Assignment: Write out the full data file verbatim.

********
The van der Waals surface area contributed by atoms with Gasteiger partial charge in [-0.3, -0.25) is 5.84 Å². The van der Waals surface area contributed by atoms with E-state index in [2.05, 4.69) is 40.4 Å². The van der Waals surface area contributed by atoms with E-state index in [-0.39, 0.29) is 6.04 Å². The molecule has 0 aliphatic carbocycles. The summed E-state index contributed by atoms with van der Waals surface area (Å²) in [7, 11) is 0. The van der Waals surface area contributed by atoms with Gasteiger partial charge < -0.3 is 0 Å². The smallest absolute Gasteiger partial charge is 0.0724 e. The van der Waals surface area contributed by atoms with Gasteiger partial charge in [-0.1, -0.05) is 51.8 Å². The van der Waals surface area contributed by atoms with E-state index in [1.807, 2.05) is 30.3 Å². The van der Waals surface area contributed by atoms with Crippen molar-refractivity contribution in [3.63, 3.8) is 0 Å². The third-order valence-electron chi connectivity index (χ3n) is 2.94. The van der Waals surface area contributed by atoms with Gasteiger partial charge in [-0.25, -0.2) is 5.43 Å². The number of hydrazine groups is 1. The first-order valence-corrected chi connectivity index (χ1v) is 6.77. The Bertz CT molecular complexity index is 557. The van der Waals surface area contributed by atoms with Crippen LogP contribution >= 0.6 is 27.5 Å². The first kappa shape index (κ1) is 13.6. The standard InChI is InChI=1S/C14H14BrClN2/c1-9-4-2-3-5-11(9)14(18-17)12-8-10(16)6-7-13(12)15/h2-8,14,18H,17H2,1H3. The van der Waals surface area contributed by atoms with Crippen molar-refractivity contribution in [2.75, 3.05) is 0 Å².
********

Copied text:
The van der Waals surface area contributed by atoms with Gasteiger partial charge in [-0.3, -0.25) is 5.84 Å². The van der Waals surface area contributed by atoms with E-state index in [2.05, 4.69) is 40.4 Å². The van der Waals surface area contributed by atoms with E-state index in [-0.39, 0.29) is 6.04 Å². The molecule has 0 aliphatic carbocycles. The summed E-state index contributed by atoms with van der Waals surface area (Å²) in [7, 11) is 0. The van der Waals surface area contributed by atoms with Gasteiger partial charge < -0.3 is 0 Å². The smallest absolute Gasteiger partial charge is 0.0724 e. The van der Waals surface area contributed by atoms with Gasteiger partial charge in [-0.1, -0.05) is 51.8 Å². The van der Waals surface area contributed by atoms with E-state index in [1.807, 2.05) is 30.3 Å². The van der Waals surface area contributed by atoms with Crippen molar-refractivity contribution in [3.63, 3.8) is 0 Å². The third-order valence-electron chi connectivity index (χ3n) is 2.94. The van der Waals surface area contributed by atoms with Gasteiger partial charge in [-0.25, -0.2) is 5.43 Å². The number of hydrazine groups is 1. The first-order valence-corrected chi connectivity index (χ1v) is 6.77. The Bertz CT molecular complexity index is 557. The van der Waals surface area contributed by atoms with Crippen LogP contribution >= 0.6 is 27.5 Å². The first kappa shape index (κ1) is 13.6. The standard InChI is InChI=1S/C14H14BrClN2/c1-9-4-2-3-5-11(9)14(18-17)12-8-10(16)6-7-13(12)15/h2-8,14,18H,17H2,1H3. The van der Waals surface area contributed by atoms with Crippen molar-refractivity contribution in [2.75, 3.05) is 0 Å².